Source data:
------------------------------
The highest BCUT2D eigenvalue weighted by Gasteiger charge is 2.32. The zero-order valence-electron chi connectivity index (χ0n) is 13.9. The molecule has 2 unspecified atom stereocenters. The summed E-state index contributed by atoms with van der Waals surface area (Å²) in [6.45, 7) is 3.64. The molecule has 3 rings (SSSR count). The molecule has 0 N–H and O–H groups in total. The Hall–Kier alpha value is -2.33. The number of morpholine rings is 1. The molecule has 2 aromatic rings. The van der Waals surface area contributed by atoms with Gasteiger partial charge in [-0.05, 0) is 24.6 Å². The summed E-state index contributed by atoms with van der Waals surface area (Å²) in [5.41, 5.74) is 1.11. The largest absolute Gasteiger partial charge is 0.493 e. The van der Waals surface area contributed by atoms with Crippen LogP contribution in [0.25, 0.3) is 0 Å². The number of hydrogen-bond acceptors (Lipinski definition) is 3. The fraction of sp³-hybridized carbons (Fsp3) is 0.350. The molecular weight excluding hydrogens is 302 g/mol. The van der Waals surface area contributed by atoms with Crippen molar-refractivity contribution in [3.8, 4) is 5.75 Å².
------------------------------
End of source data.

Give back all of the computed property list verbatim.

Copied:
The highest BCUT2D eigenvalue weighted by Gasteiger charge is 2.32. The zero-order valence-electron chi connectivity index (χ0n) is 13.9. The molecule has 2 unspecified atom stereocenters. The summed E-state index contributed by atoms with van der Waals surface area (Å²) in [6.45, 7) is 3.64. The molecule has 3 rings (SSSR count). The molecule has 0 N–H and O–H groups in total. The Hall–Kier alpha value is -2.33. The number of morpholine rings is 1. The molecule has 2 aromatic rings. The van der Waals surface area contributed by atoms with Gasteiger partial charge in [-0.05, 0) is 24.6 Å². The summed E-state index contributed by atoms with van der Waals surface area (Å²) in [5.41, 5.74) is 1.11. The largest absolute Gasteiger partial charge is 0.493 e. The van der Waals surface area contributed by atoms with Crippen LogP contribution in [0.25, 0.3) is 0 Å². The number of hydrogen-bond acceptors (Lipinski definition) is 3. The fraction of sp³-hybridized carbons (Fsp3) is 0.350. The molecular weight excluding hydrogens is 302 g/mol. The van der Waals surface area contributed by atoms with Crippen molar-refractivity contribution in [3.8, 4) is 5.75 Å².